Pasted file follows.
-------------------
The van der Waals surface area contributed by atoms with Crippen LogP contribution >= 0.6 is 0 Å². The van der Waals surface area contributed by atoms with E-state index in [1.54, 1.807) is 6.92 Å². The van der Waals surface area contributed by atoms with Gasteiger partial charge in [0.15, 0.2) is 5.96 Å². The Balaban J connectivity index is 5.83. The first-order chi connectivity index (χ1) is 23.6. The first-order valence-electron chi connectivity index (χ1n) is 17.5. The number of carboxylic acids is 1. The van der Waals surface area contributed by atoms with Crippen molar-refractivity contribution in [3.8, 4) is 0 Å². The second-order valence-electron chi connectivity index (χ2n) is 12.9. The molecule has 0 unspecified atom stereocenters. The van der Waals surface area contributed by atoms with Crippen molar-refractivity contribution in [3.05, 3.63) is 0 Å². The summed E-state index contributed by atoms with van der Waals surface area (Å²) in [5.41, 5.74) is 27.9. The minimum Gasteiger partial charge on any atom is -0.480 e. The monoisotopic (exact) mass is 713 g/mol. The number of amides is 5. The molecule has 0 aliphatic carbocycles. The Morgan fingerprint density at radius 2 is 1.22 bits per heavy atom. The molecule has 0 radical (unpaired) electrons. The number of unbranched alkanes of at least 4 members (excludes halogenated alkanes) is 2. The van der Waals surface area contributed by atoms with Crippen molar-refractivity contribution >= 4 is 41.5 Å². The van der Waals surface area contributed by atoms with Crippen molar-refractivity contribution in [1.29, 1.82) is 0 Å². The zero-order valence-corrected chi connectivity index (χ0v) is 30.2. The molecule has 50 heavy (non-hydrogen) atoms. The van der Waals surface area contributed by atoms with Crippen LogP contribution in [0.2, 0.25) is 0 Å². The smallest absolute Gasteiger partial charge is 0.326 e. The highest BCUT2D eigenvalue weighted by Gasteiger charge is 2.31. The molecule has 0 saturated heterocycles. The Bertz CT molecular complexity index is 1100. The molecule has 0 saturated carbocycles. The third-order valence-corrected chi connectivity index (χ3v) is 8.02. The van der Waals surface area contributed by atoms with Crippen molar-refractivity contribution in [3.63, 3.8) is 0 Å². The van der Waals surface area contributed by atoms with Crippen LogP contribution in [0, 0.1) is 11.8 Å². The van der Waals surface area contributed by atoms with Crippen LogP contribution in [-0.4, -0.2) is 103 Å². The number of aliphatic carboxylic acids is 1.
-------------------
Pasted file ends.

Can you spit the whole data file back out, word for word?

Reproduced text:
The van der Waals surface area contributed by atoms with Crippen LogP contribution >= 0.6 is 0 Å². The van der Waals surface area contributed by atoms with E-state index in [1.54, 1.807) is 6.92 Å². The van der Waals surface area contributed by atoms with Gasteiger partial charge in [0.15, 0.2) is 5.96 Å². The Balaban J connectivity index is 5.83. The first-order chi connectivity index (χ1) is 23.6. The first-order valence-electron chi connectivity index (χ1n) is 17.5. The number of carboxylic acids is 1. The van der Waals surface area contributed by atoms with Crippen molar-refractivity contribution in [3.8, 4) is 0 Å². The second-order valence-electron chi connectivity index (χ2n) is 12.9. The molecule has 0 unspecified atom stereocenters. The van der Waals surface area contributed by atoms with Crippen molar-refractivity contribution in [3.05, 3.63) is 0 Å². The summed E-state index contributed by atoms with van der Waals surface area (Å²) in [5.41, 5.74) is 27.9. The minimum Gasteiger partial charge on any atom is -0.480 e. The monoisotopic (exact) mass is 713 g/mol. The number of amides is 5. The molecule has 0 aliphatic carbocycles. The Morgan fingerprint density at radius 2 is 1.22 bits per heavy atom. The molecule has 0 radical (unpaired) electrons. The number of unbranched alkanes of at least 4 members (excludes halogenated alkanes) is 2. The van der Waals surface area contributed by atoms with Crippen molar-refractivity contribution >= 4 is 41.5 Å². The van der Waals surface area contributed by atoms with Crippen molar-refractivity contribution in [1.29, 1.82) is 0 Å². The zero-order valence-corrected chi connectivity index (χ0v) is 30.2. The molecule has 50 heavy (non-hydrogen) atoms. The van der Waals surface area contributed by atoms with Crippen LogP contribution in [0.2, 0.25) is 0 Å². The smallest absolute Gasteiger partial charge is 0.326 e. The highest BCUT2D eigenvalue weighted by Gasteiger charge is 2.31. The molecule has 0 saturated heterocycles. The Bertz CT molecular complexity index is 1100. The molecule has 0 saturated carbocycles. The third-order valence-corrected chi connectivity index (χ3v) is 8.02. The van der Waals surface area contributed by atoms with Crippen molar-refractivity contribution in [3.63, 3.8) is 0 Å². The van der Waals surface area contributed by atoms with Crippen LogP contribution in [0, 0.1) is 11.8 Å². The van der Waals surface area contributed by atoms with Crippen LogP contribution in [-0.4, -0.2) is 103 Å². The number of aliphatic carboxylic acids is 1.